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Age of menarche in contemporary British teenagers: survey of girls born between 1982 and 1986

BMJ 2001; 322 doi: https://doi.org/10.1136/bmj.322.7294.1095 (Published 05 May 2001) Cite this as: BMJ 2001;322:1095
  1. P H Whincup (p.whincup@sghms.ac.uk), professor of cardiovascular epidemiologya,
  2. J A Gilg, research statisticiana,
  3. K Odoki, clinical research fellowa,
  4. S J C Taylor, senior clinical lecturerb,
  5. D G Cook, professor of epidemiologya
  1. a Department of Public Health Sciences, St George's Hospital Medical School, London SW17 0RE
  2. b Department of General Practice and Primary Care, Medical Sciences, Queen Mary and Westfield College, London E1 4NS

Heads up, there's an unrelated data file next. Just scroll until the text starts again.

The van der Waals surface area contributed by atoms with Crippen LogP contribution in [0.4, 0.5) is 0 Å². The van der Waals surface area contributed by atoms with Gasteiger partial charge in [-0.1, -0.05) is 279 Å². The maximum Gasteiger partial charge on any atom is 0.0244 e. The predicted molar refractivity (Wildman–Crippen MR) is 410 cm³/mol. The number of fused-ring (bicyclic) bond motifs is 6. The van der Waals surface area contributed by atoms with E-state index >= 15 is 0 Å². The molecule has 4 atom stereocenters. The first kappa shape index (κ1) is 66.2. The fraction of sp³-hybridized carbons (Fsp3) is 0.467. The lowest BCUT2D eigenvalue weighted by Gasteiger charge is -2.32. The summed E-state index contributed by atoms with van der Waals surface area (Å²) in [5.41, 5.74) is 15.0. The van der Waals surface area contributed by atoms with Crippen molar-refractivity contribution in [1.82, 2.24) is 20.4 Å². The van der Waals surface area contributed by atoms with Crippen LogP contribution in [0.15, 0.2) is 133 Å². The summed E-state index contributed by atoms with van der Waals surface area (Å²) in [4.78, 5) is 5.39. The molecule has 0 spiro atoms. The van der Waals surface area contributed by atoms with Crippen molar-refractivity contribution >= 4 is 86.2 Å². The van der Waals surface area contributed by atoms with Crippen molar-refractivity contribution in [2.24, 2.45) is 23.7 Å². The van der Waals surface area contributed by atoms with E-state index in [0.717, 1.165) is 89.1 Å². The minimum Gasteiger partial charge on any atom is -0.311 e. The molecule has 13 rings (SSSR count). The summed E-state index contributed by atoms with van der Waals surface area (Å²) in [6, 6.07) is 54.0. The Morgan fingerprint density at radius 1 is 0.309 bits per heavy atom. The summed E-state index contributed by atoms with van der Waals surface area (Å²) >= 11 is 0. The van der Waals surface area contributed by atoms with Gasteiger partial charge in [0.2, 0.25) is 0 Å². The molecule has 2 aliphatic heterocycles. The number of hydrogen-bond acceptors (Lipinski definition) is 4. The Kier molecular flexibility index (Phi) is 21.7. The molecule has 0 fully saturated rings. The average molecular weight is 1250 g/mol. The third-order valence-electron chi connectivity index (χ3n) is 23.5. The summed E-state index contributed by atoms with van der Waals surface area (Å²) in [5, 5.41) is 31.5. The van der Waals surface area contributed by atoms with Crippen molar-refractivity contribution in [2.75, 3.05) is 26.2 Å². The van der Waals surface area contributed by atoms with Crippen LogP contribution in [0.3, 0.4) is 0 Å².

1. Correspondence to: P H Whincup

    The possibility that puberty is occurring earlier in Britain than previously has caused great interest.1 Despite the importance of menarcheal age as an indicator of puberty,2 there is little information on menarcheal age in contemporary teenagers to compare with data on girls born in the 1950s and 1960s. We report on the distribution of menarcheal age in a survey of British girls born between 1982 and 1986.

    Participants, methods, and results

    In 1998-9 we studied the cardiovascular health of secondary school children aged 12-16 in schools in 10 British towns: five in southern England (Esher, Leatherhead, Chelmsford, Bath, Tunbridge Wells), three in north west England (Wigan, Burnley, Rochdale), and two in south Wales (Port Talbot, Rhondda). We approached those secondary schools corresponding to a stratified random sample of primary schools in our earlier study3; 62 of …

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